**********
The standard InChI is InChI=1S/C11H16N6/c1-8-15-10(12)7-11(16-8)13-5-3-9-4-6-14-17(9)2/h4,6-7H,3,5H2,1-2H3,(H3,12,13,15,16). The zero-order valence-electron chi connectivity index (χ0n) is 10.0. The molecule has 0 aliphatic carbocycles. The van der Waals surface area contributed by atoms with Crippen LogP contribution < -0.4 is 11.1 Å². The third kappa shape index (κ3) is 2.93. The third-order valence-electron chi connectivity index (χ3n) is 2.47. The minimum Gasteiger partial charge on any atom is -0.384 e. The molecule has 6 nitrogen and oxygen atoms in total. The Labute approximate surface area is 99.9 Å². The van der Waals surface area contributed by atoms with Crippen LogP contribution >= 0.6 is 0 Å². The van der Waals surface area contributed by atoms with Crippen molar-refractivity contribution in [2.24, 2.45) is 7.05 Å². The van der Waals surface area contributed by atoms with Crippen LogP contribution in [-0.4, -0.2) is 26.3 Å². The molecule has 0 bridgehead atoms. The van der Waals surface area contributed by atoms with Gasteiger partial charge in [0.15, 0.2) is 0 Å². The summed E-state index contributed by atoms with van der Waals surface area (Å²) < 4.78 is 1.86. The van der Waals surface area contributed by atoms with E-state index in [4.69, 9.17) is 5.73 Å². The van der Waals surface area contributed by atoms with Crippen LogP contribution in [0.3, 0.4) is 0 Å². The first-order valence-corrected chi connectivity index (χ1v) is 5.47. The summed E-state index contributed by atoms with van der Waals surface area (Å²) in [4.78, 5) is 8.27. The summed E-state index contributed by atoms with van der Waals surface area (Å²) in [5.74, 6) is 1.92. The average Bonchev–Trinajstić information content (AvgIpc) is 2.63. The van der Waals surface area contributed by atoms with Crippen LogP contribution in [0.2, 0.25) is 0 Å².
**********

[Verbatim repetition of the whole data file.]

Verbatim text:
The standard InChI is InChI=1S/C11H16N6/c1-8-15-10(12)7-11(16-8)13-5-3-9-4-6-14-17(9)2/h4,6-7H,3,5H2,1-2H3,(H3,12,13,15,16). The zero-order valence-electron chi connectivity index (χ0n) is 10.0. The molecule has 0 aliphatic carbocycles. The van der Waals surface area contributed by atoms with Crippen LogP contribution < -0.4 is 11.1 Å². The third kappa shape index (κ3) is 2.93. The third-order valence-electron chi connectivity index (χ3n) is 2.47. The minimum Gasteiger partial charge on any atom is -0.384 e. The molecule has 6 nitrogen and oxygen atoms in total. The Labute approximate surface area is 99.9 Å². The van der Waals surface area contributed by atoms with Crippen LogP contribution >= 0.6 is 0 Å². The van der Waals surface area contributed by atoms with Crippen molar-refractivity contribution in [2.24, 2.45) is 7.05 Å². The van der Waals surface area contributed by atoms with Crippen LogP contribution in [-0.4, -0.2) is 26.3 Å². The molecule has 0 bridgehead atoms. The van der Waals surface area contributed by atoms with Gasteiger partial charge in [0.15, 0.2) is 0 Å². The summed E-state index contributed by atoms with van der Waals surface area (Å²) < 4.78 is 1.86. The van der Waals surface area contributed by atoms with E-state index in [4.69, 9.17) is 5.73 Å². The van der Waals surface area contributed by atoms with Crippen LogP contribution in [0.3, 0.4) is 0 Å². The first-order valence-corrected chi connectivity index (χ1v) is 5.47. The summed E-state index contributed by atoms with van der Waals surface area (Å²) in [4.78, 5) is 8.27. The summed E-state index contributed by atoms with van der Waals surface area (Å²) in [5.74, 6) is 1.92. The average Bonchev–Trinajstić information content (AvgIpc) is 2.63. The van der Waals surface area contributed by atoms with Crippen LogP contribution in [0.2, 0.25) is 0 Å².